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The National Theatre presents NATION based on a novel by Terry Pratchett adapted by Mark Ravenhill in the Olivier Theatre.

Over the past few years the National Theatre has had a program that has invested in the development of plays for young audiences and especially for the festive season of Christmas. Among them: HIS DARK MATERIALS, based on the Phillip Pullman trilogy of novels; WAR HORSE, based on the novel by Michael Morpurgo and now NATION based on the novel by Terry Pratchett.

This adaptation was given to Mark Ravenhill. An interesting choice, as we know his work (MOTHER CLAP’S MOLLY HOUSE, SHOPPING AND FUCKING and pool (no water), is very astringent, to say the least. Never less than challenging. I went with some anticipation. And so it is disappointing to report that the play is, indeed, a very bland time in the theatre. The task of adaptation is a very difficult thing to pull off. No-one will ever be completely happy and so it is with this. The novel may be just too BIG in many too many ways and it seemed to me while sitting there that it had become just one more staged scene after another scene, in a rudimentary and faithful narrative response. The story seemed to lack tension, the characters any in-depth development or real live interaction. There was no vital (sexual) chemistry with any one on stage. It was a long narrative with no one or too much to care about.

This is odd because the play has a mighty event of a huge tsunami that overwhelms a sailing ship and its passengers,only a few surviving, among them a girl called Daphne (Emily Taaffe) and her parrot, Milton (Jason Thorpe) and the destruction of some island cultures. Mr Prachett says he “began with an image, of Mau, [an island boy/man] (Gary Carr), standing on the beach in the chilly rain and screaming at the gods….. I wrote a book about an angry boy on the beach, and it became a book about a boy and a girl and a parrot, and about how people tend to be very similar to other people once you get past a few insignificant differences.” In the year of Darwinian celebrations, cross pollinated with the need for world changes in how we as humans can interact with nature this story seemed ripe for pertinancy. Certainly the program notes were teasingly full of allusions and ideas that one could hardly wait to deal with in the production. But instead the play tended to reveal one more narrative melo-drama or cultural “sentimentality” in a very superficial way.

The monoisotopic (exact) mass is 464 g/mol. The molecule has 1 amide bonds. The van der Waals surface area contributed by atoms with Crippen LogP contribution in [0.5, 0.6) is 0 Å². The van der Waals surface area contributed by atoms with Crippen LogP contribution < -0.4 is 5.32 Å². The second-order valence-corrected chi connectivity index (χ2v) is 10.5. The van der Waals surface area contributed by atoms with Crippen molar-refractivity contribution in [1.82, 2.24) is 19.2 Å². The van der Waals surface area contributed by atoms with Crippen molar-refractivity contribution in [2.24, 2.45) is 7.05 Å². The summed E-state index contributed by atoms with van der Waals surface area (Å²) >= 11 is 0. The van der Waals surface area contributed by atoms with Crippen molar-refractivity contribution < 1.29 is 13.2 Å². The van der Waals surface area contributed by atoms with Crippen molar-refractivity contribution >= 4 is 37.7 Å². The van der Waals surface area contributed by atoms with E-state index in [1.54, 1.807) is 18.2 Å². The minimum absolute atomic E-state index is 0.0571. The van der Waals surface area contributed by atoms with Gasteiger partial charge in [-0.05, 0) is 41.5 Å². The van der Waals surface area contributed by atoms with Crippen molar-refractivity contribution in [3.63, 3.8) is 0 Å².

The Director, Melly Still has with her creative team, especially the Projection Designers (Jon Driscoll & Gemma Carrington) and the Lighting Designer (Paul Anderson), made some many splendid moments of theatrical magic: the tsunami wave overwhelming the ship and the consequent spillage into the depths of the ocean of the crew and passengers; the fierce struggle in the long boat between Mau and Cox and the red blood drenching into the ocean heralding the arrival of the shark; the beautiful puppetry of the “dancing” dolphins. The puppetry (Yvonne Stone) was, for me, all, fascinating, bewitching and moving. The music composition (Paul Arditti) or, at least, the orchestrations were not very successful in helping me stay in a place of island belief (the piano introductions, almost always distressing me.)

A very large company of actors played, sang and danced with great commitment and energy, swapping in and out of costumes (Dinah Collin) and responsibilities with great elan. Their energy, mostly, compensating for the relative lack of complex story telling or character development in the script. Gary Carr and Emily Taaffe as the heroes kept us engaged; Paul Chahidi as the villainous Cox fleshed out the psychosis of his character as best he could; the presence,dignity/integrity and economy of acting choices enhanced the work of David Ajala (Milo), Craig Stein (Pilu) and especially Bhasker Patel (Mau’s father).

To be bold, as the Upton children mature, maybe we will see the Sydney Theatre Company giving out commission for similar production/play works for the Summer Holiday period in Sydney. I remember a time when the Old Tote Theatre Company and The Sydney Theatre Company were producing every Christmas/New Year break a production that was, at least, family oriented if not specifically for children (-much the preferred option). Certainly the London audience in the large Olivier Auditorium attending Nation, and over in the West End, New London Theatre where WAR HORSE has transferred for a very extended season, is filled with all aged customers, enthralled by the theatre going opportunity. It is a very vital audience for the future of the theatre. Grandparents, parents and children engaged in magic making with skilled storytellers and illusionists.